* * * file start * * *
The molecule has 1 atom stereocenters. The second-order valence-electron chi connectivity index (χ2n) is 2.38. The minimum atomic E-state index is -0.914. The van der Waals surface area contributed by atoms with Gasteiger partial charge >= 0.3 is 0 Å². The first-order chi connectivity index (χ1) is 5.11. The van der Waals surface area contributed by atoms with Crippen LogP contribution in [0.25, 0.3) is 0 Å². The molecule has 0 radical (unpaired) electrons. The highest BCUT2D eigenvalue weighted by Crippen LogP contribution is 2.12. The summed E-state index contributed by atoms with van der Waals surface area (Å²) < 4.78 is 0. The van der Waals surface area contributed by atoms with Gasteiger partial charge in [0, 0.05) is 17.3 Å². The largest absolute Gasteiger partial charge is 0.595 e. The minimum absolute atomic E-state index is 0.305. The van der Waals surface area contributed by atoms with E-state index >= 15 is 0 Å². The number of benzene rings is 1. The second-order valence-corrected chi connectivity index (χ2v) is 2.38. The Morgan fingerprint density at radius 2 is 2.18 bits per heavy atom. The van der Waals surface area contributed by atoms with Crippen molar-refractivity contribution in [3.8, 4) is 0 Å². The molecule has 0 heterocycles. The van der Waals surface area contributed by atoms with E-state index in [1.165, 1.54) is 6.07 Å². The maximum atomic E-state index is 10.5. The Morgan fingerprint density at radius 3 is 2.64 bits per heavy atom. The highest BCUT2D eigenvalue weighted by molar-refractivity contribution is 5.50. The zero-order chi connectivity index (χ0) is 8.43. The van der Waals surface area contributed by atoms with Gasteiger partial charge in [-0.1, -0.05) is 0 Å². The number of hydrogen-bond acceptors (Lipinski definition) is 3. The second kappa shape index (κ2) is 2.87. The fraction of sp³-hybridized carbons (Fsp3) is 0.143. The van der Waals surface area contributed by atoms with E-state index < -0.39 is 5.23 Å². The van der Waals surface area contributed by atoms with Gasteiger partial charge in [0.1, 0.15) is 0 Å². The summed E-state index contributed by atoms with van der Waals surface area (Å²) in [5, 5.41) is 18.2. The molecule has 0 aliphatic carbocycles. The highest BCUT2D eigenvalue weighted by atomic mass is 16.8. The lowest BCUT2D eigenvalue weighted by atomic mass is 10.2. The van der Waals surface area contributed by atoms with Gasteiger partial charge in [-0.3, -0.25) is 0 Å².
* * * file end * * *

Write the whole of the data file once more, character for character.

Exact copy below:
The molecule has 1 atom stereocenters. The second-order valence-electron chi connectivity index (χ2n) is 2.38. The minimum atomic E-state index is -0.914. The van der Waals surface area contributed by atoms with Gasteiger partial charge >= 0.3 is 0 Å². The first-order chi connectivity index (χ1) is 5.11. The van der Waals surface area contributed by atoms with Crippen LogP contribution in [0.25, 0.3) is 0 Å². The molecule has 0 radical (unpaired) electrons. The highest BCUT2D eigenvalue weighted by Crippen LogP contribution is 2.12. The summed E-state index contributed by atoms with van der Waals surface area (Å²) < 4.78 is 0. The van der Waals surface area contributed by atoms with Gasteiger partial charge in [0, 0.05) is 17.3 Å². The largest absolute Gasteiger partial charge is 0.595 e. The minimum absolute atomic E-state index is 0.305. The van der Waals surface area contributed by atoms with E-state index >= 15 is 0 Å². The number of benzene rings is 1. The second-order valence-corrected chi connectivity index (χ2v) is 2.38. The Morgan fingerprint density at radius 2 is 2.18 bits per heavy atom. The van der Waals surface area contributed by atoms with Crippen molar-refractivity contribution in [3.8, 4) is 0 Å². The molecule has 0 heterocycles. The van der Waals surface area contributed by atoms with E-state index in [1.165, 1.54) is 6.07 Å². The maximum atomic E-state index is 10.5. The Morgan fingerprint density at radius 3 is 2.64 bits per heavy atom. The highest BCUT2D eigenvalue weighted by molar-refractivity contribution is 5.50. The zero-order chi connectivity index (χ0) is 8.43. The van der Waals surface area contributed by atoms with Gasteiger partial charge in [-0.1, -0.05) is 0 Å². The number of hydrogen-bond acceptors (Lipinski definition) is 3. The second kappa shape index (κ2) is 2.87. The fraction of sp³-hybridized carbons (Fsp3) is 0.143. The van der Waals surface area contributed by atoms with E-state index < -0.39 is 5.23 Å². The van der Waals surface area contributed by atoms with Gasteiger partial charge in [0.1, 0.15) is 0 Å². The summed E-state index contributed by atoms with van der Waals surface area (Å²) in [5, 5.41) is 18.2. The molecule has 0 aliphatic carbocycles. The highest BCUT2D eigenvalue weighted by atomic mass is 16.8. The lowest BCUT2D eigenvalue weighted by atomic mass is 10.2. The van der Waals surface area contributed by atoms with Gasteiger partial charge in [-0.3, -0.25) is 0 Å².